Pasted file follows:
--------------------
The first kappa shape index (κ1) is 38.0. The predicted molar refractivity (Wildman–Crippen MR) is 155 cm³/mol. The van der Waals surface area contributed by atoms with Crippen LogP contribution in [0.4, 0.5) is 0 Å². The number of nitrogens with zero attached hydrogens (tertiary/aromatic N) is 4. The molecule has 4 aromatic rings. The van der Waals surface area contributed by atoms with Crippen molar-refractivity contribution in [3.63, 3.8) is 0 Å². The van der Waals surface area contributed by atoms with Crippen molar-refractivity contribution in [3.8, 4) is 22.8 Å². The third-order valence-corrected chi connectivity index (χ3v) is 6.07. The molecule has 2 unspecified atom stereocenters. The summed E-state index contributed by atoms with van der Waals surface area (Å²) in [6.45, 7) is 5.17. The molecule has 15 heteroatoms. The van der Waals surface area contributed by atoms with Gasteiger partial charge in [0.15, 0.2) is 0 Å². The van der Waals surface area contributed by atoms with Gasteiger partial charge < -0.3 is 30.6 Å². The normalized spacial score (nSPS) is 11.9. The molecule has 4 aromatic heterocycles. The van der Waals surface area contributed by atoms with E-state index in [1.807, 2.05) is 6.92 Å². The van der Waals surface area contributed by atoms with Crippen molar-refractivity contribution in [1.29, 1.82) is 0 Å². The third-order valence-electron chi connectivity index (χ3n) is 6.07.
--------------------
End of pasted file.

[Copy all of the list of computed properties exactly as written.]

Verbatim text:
The first kappa shape index (κ1) is 38.0. The predicted molar refractivity (Wildman–Crippen MR) is 155 cm³/mol. The van der Waals surface area contributed by atoms with Crippen LogP contribution in [0.4, 0.5) is 0 Å². The number of nitrogens with zero attached hydrogens (tertiary/aromatic N) is 4. The molecule has 4 aromatic rings. The van der Waals surface area contributed by atoms with Crippen molar-refractivity contribution in [3.63, 3.8) is 0 Å². The van der Waals surface area contributed by atoms with Crippen molar-refractivity contribution in [3.8, 4) is 22.8 Å². The third-order valence-corrected chi connectivity index (χ3v) is 6.07. The molecule has 2 unspecified atom stereocenters. The summed E-state index contributed by atoms with van der Waals surface area (Å²) in [6.45, 7) is 5.17. The molecule has 15 heteroatoms. The van der Waals surface area contributed by atoms with Gasteiger partial charge in [0.15, 0.2) is 0 Å². The van der Waals surface area contributed by atoms with Gasteiger partial charge < -0.3 is 30.6 Å². The normalized spacial score (nSPS) is 11.9. The molecule has 4 aromatic heterocycles. The van der Waals surface area contributed by atoms with E-state index in [1.807, 2.05) is 6.92 Å². The van der Waals surface area contributed by atoms with Crippen molar-refractivity contribution in [1.29, 1.82) is 0 Å². The third-order valence-electron chi connectivity index (χ3n) is 6.07.